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Data from: The role of history and ecology as drivers of song divergence in Bell’s and Sagebrush sparrows (Artemisiospiza, Aves: Passerellidae)

Citation

Karin, Benjamin R. et al. (2018), Data from: The role of history and ecology as drivers of song divergence in Bell’s and Sagebrush sparrows (Artemisiospiza, Aves: Passerellidae), Dryad, Dataset, https://doi.org/10.5061/dryad.jc181bs

Abstract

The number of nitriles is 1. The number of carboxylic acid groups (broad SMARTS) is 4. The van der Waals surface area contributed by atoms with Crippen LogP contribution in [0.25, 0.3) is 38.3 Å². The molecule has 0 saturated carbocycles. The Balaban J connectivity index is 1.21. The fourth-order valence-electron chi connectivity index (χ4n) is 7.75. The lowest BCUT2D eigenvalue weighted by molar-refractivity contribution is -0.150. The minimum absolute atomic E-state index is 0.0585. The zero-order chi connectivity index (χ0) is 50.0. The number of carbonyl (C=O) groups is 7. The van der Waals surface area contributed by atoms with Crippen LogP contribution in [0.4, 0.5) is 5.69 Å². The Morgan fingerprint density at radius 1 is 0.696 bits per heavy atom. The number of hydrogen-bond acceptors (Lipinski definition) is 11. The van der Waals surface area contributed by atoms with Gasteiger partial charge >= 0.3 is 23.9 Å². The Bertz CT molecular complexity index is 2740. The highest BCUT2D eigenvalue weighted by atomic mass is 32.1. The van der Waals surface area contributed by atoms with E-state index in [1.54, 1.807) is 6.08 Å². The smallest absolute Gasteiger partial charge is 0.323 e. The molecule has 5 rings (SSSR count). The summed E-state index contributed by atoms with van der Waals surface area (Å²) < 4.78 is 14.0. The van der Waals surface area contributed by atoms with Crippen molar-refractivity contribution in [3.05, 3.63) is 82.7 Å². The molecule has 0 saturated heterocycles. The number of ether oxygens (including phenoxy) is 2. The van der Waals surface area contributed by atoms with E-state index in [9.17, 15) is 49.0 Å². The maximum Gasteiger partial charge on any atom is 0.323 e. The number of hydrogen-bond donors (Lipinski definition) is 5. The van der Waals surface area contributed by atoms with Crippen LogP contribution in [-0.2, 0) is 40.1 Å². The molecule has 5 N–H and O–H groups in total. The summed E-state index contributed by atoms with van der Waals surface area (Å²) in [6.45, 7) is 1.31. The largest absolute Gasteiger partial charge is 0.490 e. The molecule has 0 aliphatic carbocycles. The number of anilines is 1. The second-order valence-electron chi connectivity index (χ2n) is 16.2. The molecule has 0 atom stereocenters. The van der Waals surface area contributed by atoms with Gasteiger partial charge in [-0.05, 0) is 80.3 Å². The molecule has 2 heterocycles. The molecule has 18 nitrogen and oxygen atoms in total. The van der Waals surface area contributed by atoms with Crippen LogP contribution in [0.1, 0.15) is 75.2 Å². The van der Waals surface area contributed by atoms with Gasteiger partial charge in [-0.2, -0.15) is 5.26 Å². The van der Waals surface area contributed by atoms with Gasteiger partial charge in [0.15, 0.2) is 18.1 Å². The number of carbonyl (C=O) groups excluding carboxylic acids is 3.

Bell’s and Sagebrush sparrows (Artemisiospiza belli and A. nevadensis) are phenotypically and genetically distinct, but data have yielded contradictory findings for A. belli subspecies. Disjunct populations of A. b. canescens from the San Joaquin Valley and Mojave Desert are phenotypically indistinguishable but diagnosable from Coast Range A. b. belli. However, San Joaquin Valley A. b. canescens shares allozymes and mtDNA with A. b. belli whereas Mojave Desert A. b. canescens is genetically distinct. Furthermore, Great Basin A. nevadensis is closer in mtDNA to non-desert A. belli subspecies than to Mojave Desert A. b. canescens, with whom it contacts across an aridland transition. We assessed concordance of song with genetics and phenotype for these taxa, and also analyzed songs and mtDNA for A. b. clementeae which is endemic to arid San Clemente Island off the coast of southern California. Songs of open, arid habitat populations (A. nevadensis, A. b. canescens, A. b. clementeae) are consistently more similar to each other than they are to songs of coastal A. b. belli. We examined bioclimatic and land cover conditions to understand the basis for these patterns across ecoregions, and discuss the effect of the acoustic environment on song.

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